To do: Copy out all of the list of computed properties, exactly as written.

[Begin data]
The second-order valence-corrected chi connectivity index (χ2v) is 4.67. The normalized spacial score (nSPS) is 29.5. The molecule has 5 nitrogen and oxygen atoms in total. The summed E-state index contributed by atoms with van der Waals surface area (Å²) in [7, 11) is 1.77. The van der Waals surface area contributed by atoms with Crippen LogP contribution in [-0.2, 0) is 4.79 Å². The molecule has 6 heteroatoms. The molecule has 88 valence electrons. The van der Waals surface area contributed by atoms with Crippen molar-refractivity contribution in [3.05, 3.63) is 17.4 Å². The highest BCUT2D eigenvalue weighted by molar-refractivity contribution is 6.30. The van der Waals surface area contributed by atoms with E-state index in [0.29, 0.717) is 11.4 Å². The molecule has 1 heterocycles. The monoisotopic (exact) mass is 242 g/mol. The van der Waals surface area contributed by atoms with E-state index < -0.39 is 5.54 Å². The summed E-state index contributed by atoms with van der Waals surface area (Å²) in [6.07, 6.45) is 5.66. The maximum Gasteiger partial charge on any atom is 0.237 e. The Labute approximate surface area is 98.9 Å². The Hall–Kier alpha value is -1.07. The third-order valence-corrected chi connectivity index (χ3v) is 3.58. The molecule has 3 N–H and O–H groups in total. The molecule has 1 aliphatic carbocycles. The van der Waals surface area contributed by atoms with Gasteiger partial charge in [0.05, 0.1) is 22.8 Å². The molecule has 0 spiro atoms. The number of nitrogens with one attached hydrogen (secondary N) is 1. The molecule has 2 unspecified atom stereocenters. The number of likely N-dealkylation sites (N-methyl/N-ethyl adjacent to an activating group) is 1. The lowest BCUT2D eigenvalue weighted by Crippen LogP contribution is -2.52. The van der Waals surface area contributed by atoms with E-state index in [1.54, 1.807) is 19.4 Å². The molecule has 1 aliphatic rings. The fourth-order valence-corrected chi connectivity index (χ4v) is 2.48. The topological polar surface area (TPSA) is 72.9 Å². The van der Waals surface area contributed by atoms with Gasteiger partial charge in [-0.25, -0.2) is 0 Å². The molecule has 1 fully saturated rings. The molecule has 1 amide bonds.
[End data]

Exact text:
The second-order valence-corrected chi connectivity index (χ2v) is 4.67. The normalized spacial score (nSPS) is 29.5. The molecule has 5 nitrogen and oxygen atoms in total. The summed E-state index contributed by atoms with van der Waals surface area (Å²) in [7, 11) is 1.77. The van der Waals surface area contributed by atoms with Crippen LogP contribution in [-0.2, 0) is 4.79 Å². The molecule has 6 heteroatoms. The molecule has 88 valence electrons. The van der Waals surface area contributed by atoms with Crippen molar-refractivity contribution in [3.05, 3.63) is 17.4 Å². The highest BCUT2D eigenvalue weighted by molar-refractivity contribution is 6.30. The van der Waals surface area contributed by atoms with E-state index in [0.29, 0.717) is 11.4 Å². The molecule has 1 heterocycles. The monoisotopic (exact) mass is 242 g/mol. The van der Waals surface area contributed by atoms with E-state index < -0.39 is 5.54 Å². The summed E-state index contributed by atoms with van der Waals surface area (Å²) in [6.07, 6.45) is 5.66. The maximum Gasteiger partial charge on any atom is 0.237 e. The Labute approximate surface area is 98.9 Å². The Hall–Kier alpha value is -1.07. The third-order valence-corrected chi connectivity index (χ3v) is 3.58. The molecule has 3 N–H and O–H groups in total. The molecule has 1 aliphatic carbocycles. The van der Waals surface area contributed by atoms with Gasteiger partial charge in [0.05, 0.1) is 22.8 Å². The molecule has 0 spiro atoms. The number of nitrogens with one attached hydrogen (secondary N) is 1. The molecule has 2 unspecified atom stereocenters. The number of likely N-dealkylation sites (N-methyl/N-ethyl adjacent to an activating group) is 1. The lowest BCUT2D eigenvalue weighted by Crippen LogP contribution is -2.52. The van der Waals surface area contributed by atoms with E-state index in [1.54, 1.807) is 19.4 Å². The molecule has 1 aliphatic rings. The fourth-order valence-corrected chi connectivity index (χ4v) is 2.48. The topological polar surface area (TPSA) is 72.9 Å². The van der Waals surface area contributed by atoms with Gasteiger partial charge in [-0.25, -0.2) is 0 Å². The molecule has 1 fully saturated rings. The molecule has 1 amide bonds.